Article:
# Fine-Tune ViT for Image Classification with 🤗 Transformers

Just as transformers-based models have revolutionized NLP, we're now seeing an explosion of papers applying them to all sorts of other domains. One of the most revolutionary of these was the Vision Transformer (ViT), which was introduced in June 2021 by a team of researchers at Google Brain.

This paper explored how you can tokenize images, just as you would tokenize sentences, so that they can be passed to transformer models for training. It's quite a simple concept, really...

1. Split an image into a grid of sub-image patches
2. Embed each patch with a linear projection
3. Each embedded patch becomes a token, and the resulting sequence of embedded patches is the sequence you pass to the model.

It turns out that once you've done the above, you can pre-train and fine-tune transformers just as you're used to with NLP tasks. Pretty sweet 😎.

In this blog post, we'll walk through how to leverage 🤗 datasets to download and process image classification datasets, and then use them to fine-tune a pre-trained ViT with 🤗 transformers.

To get started, let's first install both those packages.

pip install datasets transformers


Let's start by loading a small image classification dataset and taking a look at its structure.

We'll use the beans dataset, which is a collection of pictures of healthy and unhealthy bean leaves. 🍃

from datasets import load_dataset

ds


Let's take a look at the 400th example from the 'train' split from the beans dataset. You'll notice each example from the dataset has 3 features:

1. image: A PIL Image
2. image_file_path: The str path to the image file that was loaded as image
3. labels: A datasets.ClassLabel feature, which is an integer representation of the label. (Later you'll see how to get the string class names, don't worry!)
ex = ds['train'][400]
ex

{
'image': <PIL.JpegImagePlugin ...>,
'image_file_path': '/root/.cache/.../bean_rust_train.4.jpg',
'labels': 1
}


Let's take a look at the image 👀

image = ex['image']
image


That's definitely a leaf! But what kind? 😅

Since the 'labels' feature of this dataset is a datasets.features.ClassLabel, we can use it to look up the corresponding name for this example's label ID.

First, let's access the feature definition for the 'labels'.

labels = ds['train'].features['labels']
labels

ClassLabel(num_classes=3, names=['angular_leaf_spot', 'bean_rust', 'healthy'], names_file=None, id=None)


Now, let's print out the class label for our example. You can do that by using the int2str function of ClassLabel, which, as the name implies, allows to pass the integer representation of the class to look up the string label.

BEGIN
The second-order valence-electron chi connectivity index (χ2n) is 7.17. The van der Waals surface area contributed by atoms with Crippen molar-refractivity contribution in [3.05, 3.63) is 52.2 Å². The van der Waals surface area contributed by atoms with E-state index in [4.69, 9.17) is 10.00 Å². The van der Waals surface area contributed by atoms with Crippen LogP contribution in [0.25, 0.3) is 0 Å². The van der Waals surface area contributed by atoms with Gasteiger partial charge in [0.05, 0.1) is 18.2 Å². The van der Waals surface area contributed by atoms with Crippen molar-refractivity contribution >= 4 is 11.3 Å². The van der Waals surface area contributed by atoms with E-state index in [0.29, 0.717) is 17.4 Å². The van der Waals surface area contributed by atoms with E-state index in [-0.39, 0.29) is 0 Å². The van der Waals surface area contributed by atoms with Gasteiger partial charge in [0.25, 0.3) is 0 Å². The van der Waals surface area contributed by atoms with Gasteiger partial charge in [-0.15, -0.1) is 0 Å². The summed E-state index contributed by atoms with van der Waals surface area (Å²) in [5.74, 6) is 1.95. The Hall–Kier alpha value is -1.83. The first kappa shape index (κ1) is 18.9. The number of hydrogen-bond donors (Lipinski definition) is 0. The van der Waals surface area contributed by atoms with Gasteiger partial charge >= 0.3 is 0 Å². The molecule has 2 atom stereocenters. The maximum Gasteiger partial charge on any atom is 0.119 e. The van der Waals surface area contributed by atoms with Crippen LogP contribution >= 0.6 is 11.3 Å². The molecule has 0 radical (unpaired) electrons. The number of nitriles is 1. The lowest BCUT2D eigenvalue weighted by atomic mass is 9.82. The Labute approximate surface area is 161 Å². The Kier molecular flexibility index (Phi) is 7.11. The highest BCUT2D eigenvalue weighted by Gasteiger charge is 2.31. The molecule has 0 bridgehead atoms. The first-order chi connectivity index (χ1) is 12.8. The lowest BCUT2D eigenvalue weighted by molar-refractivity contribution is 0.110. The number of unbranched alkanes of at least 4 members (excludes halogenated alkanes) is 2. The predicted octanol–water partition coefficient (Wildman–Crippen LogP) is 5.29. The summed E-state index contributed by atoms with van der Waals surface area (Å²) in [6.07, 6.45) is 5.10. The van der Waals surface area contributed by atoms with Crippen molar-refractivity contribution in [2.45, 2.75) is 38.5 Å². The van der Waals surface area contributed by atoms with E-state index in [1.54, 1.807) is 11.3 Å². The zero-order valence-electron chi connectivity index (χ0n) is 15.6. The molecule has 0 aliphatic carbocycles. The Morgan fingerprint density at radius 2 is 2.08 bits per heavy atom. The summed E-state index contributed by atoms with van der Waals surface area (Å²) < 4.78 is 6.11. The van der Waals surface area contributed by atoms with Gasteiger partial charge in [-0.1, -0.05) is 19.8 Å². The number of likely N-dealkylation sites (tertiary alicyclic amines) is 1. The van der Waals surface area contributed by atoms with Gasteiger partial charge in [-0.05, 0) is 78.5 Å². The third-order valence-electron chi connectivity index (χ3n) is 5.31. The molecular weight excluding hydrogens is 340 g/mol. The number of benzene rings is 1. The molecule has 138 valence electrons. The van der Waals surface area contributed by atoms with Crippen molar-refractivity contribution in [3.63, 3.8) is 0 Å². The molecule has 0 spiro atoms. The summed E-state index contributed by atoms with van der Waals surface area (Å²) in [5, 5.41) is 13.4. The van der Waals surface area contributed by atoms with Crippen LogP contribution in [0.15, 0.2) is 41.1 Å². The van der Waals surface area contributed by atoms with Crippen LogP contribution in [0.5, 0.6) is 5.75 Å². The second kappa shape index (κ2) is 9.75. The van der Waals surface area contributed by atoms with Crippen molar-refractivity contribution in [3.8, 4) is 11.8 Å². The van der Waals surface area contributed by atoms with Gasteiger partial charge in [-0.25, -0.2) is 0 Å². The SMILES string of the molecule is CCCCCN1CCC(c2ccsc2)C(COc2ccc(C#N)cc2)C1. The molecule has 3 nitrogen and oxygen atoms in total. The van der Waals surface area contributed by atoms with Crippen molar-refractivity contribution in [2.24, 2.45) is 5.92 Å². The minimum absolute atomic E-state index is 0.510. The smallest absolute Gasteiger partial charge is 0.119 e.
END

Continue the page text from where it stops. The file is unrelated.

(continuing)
labels.int2str(ex['labels'])

'bean_rust'


Turns out the leaf shown above is infected with Bean Rust, a serious disease in bean plants. 😢

Let's write a function that'll display a grid of examples from each class to get a better idea of what you're working with.

import random
from PIL import ImageDraw, ImageFont, Image

def show_examples(ds, seed: int = 1234, examples_per_class: int = 3, size=(350, 350)):

w, h = size
labels = ds['train'].features['labels'].names
grid = Image.new('RGB', size=(examples_per_class * w, len(labels) * h))
draw = ImageDraw.Draw(grid)
font = ImageFont.truetype("/usr/share/fonts/truetype/liberation/LiberationMono-Bold.ttf", 24)

for label_id, label in enumerate(labels):

# Filter the dataset by a single label, shuffle it, and grab a few samples
ds_slice = ds['train'].filter(lambda ex: ex['labels'] == label_id).shuffle(seed).select(range(examples_per_class))

# Plot this label's examples along a row
for i, example in enumerate(ds_slice):
image = example['image']
idx = examples_per_class * label_id + i
box = (idx % examples_per_class * w, idx // examples_per_class * h)
grid.paste(image.resize(size), box=box)
draw.text(box, label, (255, 255, 255), font=font)

return grid

show_examples(ds, seed=random.randint(0, 1337), examples_per_class=3)


From what I'm seeing,

• Angular Leaf Spot: Has irregular brown patches
• Bean Rust: Has circular brown spots surrounded with a white-ish yellow ring
• Healthy: ...looks healthy. 🤷‍♂️

Now we know what our images look like and better understand the problem we're trying to solve. Let's see how we can prepare these images for our model!

When ViT models are trained, specific transformations are applied to images fed into them. Use the wrong transformations on your image, and the model won't understand what it's seeing! 🖼 ➡️ 🔢

To make sure we apply the correct transformations, we will use a ViTFeatureExtractor initialized with a configuration that was saved along with the pretrained model we plan to use. In our case, we'll be using the google/vit-base-patch16-224-in21k model, so let's load its feature extractor from the Hugging Face Hub.

from transformers import ViTFeatureExtractor

feature_extractor = ViTFeatureExtractor.from_pretrained(model_name_or_path)


You can see the feature extractor configuration by printing it.

ViTFeatureExtractor {
"do_normalize": true,
"do_resize": true,
"feature_extractor_type": "ViTFeatureExtractor",
"image_mean": [
0.5,
0.5,
0.5
],
"image_std": [
0.5,
0.5,
0.5
],
"resample": 2,
"size": 224
}


To process an image, simply pass it to the feature extractor's call function. This will return a dict containing pixel values, which is the numeric representation to be passed to the model.

You get a NumPy array by default, but if you add the return_tensors='pt' argument, you'll get back torch tensors instead.

feature_extractor(image, return_tensors='pt')


Should give you something like...

{
'pixel_values': tensor([[[[ 0.2706,  0.3255,  0.3804,  ...]]]])
}


...where the shape of the tensor is (1, 3, 224, 224).

## Processing the Dataset

Now that you know how to read images and transform them into inputs, let's write a function that will put those two things together to process a single example from the dataset.